FATF gives Pakistan a breather, escapes getting blacklisted

FATF gives Pakistan a breather, escapes getting blacklisted

India had been lobbing to get Pakistan blacklisted on account of Pakistani agencies' links with the terror outfit Jaish-e-Mohammad (JeM), which was behind the Pulwama attack.

Pakistan not blacklisted by FATF/Reuters Pakistan not blacklisted by FATF/Reuters

The Financial Action Task Force (FATF) today decided to keep Pakistan on its grey list at the end of its week-long plenary meeting in Paris. India had lobbied hard to get the global financial body to blacklist Pakistan for non-compliance in curbing terror financing.

India wanted Pakistan to be put under "closer scrutiny immediately" and has demanded that "stronger implementation" be sought from Islamabad in curbing terror financing, News18 reported. India had even prepared a dossier for the watchdog nailing the culpability of Pakistan in the Pulwama terror strike, the worst such attack in J&K in decades.

The February 14 attack that left over 40 CRPF personnel dead was carried out by Pakistan-based outfit Jaish-e-Mohammad (JeM). "This will be a dossier on Pakistani agencies' links with the JeM and how the terror group is being aided by them. The details of the terror attacks carried out by the JeM in the past will be mentioned in the document," a security official previously told PTI. The dossier will reportedly also highlight how the Pakistani agencies are providing funds to the JeM.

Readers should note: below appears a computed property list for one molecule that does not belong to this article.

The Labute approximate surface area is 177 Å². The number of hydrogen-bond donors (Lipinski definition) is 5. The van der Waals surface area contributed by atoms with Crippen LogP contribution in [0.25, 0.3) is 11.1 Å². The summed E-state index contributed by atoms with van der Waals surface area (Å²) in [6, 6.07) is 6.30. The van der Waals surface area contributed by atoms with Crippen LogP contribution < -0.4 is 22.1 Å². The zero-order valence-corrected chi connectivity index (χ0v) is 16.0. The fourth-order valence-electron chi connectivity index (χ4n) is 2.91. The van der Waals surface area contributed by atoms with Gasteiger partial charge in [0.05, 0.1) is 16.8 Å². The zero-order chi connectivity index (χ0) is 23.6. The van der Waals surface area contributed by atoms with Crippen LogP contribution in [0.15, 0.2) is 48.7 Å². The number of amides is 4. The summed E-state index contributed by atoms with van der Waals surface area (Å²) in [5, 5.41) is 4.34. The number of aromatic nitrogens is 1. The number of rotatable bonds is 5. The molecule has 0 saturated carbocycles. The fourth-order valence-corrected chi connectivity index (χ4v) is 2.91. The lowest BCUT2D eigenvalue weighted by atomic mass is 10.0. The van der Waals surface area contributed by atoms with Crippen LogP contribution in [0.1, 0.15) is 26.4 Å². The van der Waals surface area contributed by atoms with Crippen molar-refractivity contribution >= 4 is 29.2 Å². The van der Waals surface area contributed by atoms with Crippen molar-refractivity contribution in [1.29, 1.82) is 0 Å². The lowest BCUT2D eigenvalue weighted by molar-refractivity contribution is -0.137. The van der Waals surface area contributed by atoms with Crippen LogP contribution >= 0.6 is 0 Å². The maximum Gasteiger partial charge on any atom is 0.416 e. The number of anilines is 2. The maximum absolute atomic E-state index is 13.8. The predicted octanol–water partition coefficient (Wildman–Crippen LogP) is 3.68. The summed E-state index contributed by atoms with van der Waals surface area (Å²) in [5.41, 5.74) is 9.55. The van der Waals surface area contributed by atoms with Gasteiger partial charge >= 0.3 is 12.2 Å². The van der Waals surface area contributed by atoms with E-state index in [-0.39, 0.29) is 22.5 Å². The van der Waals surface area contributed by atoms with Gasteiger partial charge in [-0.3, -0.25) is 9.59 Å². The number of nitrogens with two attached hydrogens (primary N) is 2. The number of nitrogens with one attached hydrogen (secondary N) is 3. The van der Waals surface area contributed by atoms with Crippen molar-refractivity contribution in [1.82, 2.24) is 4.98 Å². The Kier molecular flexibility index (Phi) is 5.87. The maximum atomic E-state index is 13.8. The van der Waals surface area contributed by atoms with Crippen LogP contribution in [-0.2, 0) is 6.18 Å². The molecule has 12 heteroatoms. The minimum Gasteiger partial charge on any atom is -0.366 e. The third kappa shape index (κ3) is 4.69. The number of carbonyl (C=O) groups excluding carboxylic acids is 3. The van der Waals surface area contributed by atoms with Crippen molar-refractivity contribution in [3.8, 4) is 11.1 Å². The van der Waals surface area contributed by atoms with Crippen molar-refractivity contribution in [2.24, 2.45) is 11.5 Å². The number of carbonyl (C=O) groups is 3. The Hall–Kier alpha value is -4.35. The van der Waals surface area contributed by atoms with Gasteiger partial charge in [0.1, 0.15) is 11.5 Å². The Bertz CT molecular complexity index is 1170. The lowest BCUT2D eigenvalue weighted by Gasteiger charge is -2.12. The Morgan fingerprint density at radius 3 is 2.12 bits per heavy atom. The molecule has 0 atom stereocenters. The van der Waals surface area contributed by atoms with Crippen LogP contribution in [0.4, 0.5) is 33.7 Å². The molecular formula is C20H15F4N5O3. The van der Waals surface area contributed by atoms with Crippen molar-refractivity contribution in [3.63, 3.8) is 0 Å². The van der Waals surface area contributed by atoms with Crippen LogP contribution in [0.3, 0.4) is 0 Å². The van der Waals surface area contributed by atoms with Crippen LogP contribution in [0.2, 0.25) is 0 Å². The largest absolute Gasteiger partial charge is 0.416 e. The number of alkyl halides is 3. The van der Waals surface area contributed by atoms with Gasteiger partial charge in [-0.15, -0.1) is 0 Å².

Incidentally, in June 2018, Pakistan was put on the FATF grey list for failing to curb terror financing, courtesy a concerted bilateral effort by India with the US, UK, France and Germany all through 2017. Islamabad had reportedly been given a 27-point action plan to implement by September 2019, failing which it would be put on the FATF black list alongside North Korea and Iran post the October 2019 FAFT meeting. Pakistan had reportedly landed on the black list between 2012 and 2015.

(Edited by Sushmita Choudhury Agarwal)

Also read: PM Modi receives Seoul Peace Prize in South Korea; urges nations to come together to fight terrorism